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Use It or Lose It – Mobility and Arthritis
With osteoarthritis, the phrase “use it or lose it” is particularly applicable. Exercise (when done right), can be an effective way to help minimize the pain associated with the condition. When you move your joints, you stimulate the production of synovial fluid, our bodies natural joint liner. The more synovial fluid you produce, the more lubricated your joints will be.
When you have osteoarthritis, you need all the synovial fluid you can produce because, osteoarthritis is due to a gradual loss of the connective tissue – cartilage – that acts like a shock absorber, and prevents your bones from rubbing against each other. As we lose cartilage, our bones do not glide as smoothly. When the loss of cartilage becomes extreme, the eventual result is that the bones within the affected joint rub directly against each other.
When putting together a safe exercise program, keep in mind exercises that promote motion in your joints. For example, try these gentle range-of-motion exercises when sitting on the side of the bed before you start your day, or when watching TV.
Start with your toes together. Then try to spread your toes wide. Attempt to spread all five toes equally. Some toes will likely move more easily than others. If this is the case, spread the less mobile toes wide with your fingers, then let go and let them return to their starting position. This will help your brain learn how to do the motion without assistance.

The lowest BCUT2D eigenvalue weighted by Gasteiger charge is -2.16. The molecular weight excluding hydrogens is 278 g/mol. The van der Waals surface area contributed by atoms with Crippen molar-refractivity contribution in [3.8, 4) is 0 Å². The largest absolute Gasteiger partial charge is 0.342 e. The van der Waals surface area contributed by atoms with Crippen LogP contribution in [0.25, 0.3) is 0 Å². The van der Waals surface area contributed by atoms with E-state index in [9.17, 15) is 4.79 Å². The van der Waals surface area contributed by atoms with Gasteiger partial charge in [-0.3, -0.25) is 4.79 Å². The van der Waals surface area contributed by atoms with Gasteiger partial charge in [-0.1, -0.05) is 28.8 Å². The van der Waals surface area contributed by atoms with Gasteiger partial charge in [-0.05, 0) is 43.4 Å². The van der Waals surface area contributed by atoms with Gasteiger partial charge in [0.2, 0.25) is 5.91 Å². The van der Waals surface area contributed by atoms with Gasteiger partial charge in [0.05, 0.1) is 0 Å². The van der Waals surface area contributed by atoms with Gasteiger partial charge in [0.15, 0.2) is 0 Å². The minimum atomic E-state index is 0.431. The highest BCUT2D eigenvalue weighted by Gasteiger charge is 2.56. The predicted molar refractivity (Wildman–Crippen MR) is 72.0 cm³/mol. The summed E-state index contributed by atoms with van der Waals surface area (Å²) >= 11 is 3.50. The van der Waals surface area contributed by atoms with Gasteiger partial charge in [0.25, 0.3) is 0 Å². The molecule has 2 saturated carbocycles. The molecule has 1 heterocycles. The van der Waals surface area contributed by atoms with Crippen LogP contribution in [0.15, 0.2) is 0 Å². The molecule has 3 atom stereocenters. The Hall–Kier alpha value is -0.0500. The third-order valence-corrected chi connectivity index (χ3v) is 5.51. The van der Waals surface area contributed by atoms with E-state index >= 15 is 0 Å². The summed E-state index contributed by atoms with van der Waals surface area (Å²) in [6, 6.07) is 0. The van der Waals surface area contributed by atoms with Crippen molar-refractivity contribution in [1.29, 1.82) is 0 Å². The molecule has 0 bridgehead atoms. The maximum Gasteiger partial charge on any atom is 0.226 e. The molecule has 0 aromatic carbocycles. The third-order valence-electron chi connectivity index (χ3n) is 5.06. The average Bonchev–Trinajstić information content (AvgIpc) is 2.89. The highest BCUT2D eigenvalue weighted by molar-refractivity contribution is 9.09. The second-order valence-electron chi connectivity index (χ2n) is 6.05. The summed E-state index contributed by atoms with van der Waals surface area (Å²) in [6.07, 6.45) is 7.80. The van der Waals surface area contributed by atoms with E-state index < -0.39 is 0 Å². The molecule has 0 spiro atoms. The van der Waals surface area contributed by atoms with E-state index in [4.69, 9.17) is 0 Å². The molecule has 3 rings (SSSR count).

Big Toe Lifts, Toe Lifts
Keep your four other toes still and raise your big toe 10 times. Keep your big toe stable and raise your other four toes 10 times.
Rotate your foot at your ankle joint five times clockwise and five times counterclockwise.
A Thorough Warm-Up
Aim for a minimum of ten to fifteen minutes of gentle activity. Include exercises that promote balance, core control and proper posture. Things to stay away from are isometric exercises, like low static squats or front and side planks. An isometric exercise is one where you are required to hold a position, they are not ideal because they reduce blood flow to the muscles surrounding the static joint. Avoid high impact activity. Instead, do low impact activity. Always have one foot touching the ground at all times. For example, instead of doing jumping jacks, do alternating side toe taps with an arm reach. Avoid over-stretching, or exercises that require extreme joint motions. Eliminate intense yoga classes from your workout program, or at least be very careful participating in such classes. Do not stretch to your ultimate limits, make sure that you inquire if the instructor has experience teaching people with osteoarthritis. Do not work through pain, inflammation or swelling.
Kathleen Trotter, MS (Exercise Science), BA (Honours) is an ironman competitor, personal trainer and writer.
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